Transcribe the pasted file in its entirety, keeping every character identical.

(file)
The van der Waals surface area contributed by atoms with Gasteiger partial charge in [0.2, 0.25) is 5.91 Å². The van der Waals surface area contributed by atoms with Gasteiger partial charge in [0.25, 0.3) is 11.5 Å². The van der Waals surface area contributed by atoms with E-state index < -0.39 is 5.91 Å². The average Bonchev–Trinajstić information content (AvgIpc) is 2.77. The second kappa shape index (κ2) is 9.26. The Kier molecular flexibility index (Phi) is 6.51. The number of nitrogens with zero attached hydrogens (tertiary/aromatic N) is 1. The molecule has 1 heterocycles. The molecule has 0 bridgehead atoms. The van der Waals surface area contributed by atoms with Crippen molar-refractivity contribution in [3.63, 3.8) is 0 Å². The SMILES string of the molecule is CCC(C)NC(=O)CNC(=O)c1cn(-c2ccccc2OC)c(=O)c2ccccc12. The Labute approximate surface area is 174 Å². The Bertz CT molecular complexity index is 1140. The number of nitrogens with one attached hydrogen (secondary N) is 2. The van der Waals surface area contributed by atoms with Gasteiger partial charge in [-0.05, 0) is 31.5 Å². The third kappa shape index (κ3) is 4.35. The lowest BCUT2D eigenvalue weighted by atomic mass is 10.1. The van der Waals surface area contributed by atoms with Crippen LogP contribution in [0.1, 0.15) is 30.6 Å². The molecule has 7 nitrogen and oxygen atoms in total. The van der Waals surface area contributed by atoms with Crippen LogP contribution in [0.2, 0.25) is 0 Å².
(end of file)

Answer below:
The van der Waals surface area contributed by atoms with Gasteiger partial charge in [0.2, 0.25) is 5.91 Å². The van der Waals surface area contributed by atoms with Gasteiger partial charge in [0.25, 0.3) is 11.5 Å². The van der Waals surface area contributed by atoms with E-state index < -0.39 is 5.91 Å². The average Bonchev–Trinajstić information content (AvgIpc) is 2.77. The second kappa shape index (κ2) is 9.26. The Kier molecular flexibility index (Phi) is 6.51. The number of nitrogens with zero attached hydrogens (tertiary/aromatic N) is 1. The molecule has 1 heterocycles. The molecule has 0 bridgehead atoms. The van der Waals surface area contributed by atoms with Crippen molar-refractivity contribution in [3.63, 3.8) is 0 Å². The SMILES string of the molecule is CCC(C)NC(=O)CNC(=O)c1cn(-c2ccccc2OC)c(=O)c2ccccc12. The Labute approximate surface area is 174 Å². The Bertz CT molecular complexity index is 1140. The number of nitrogens with one attached hydrogen (secondary N) is 2. The van der Waals surface area contributed by atoms with Gasteiger partial charge in [-0.05, 0) is 31.5 Å². The third kappa shape index (κ3) is 4.35. The lowest BCUT2D eigenvalue weighted by atomic mass is 10.1. The van der Waals surface area contributed by atoms with Crippen LogP contribution in [0.1, 0.15) is 30.6 Å². The molecule has 7 nitrogen and oxygen atoms in total. The van der Waals surface area contributed by atoms with Crippen LogP contribution in [0.2, 0.25) is 0 Å².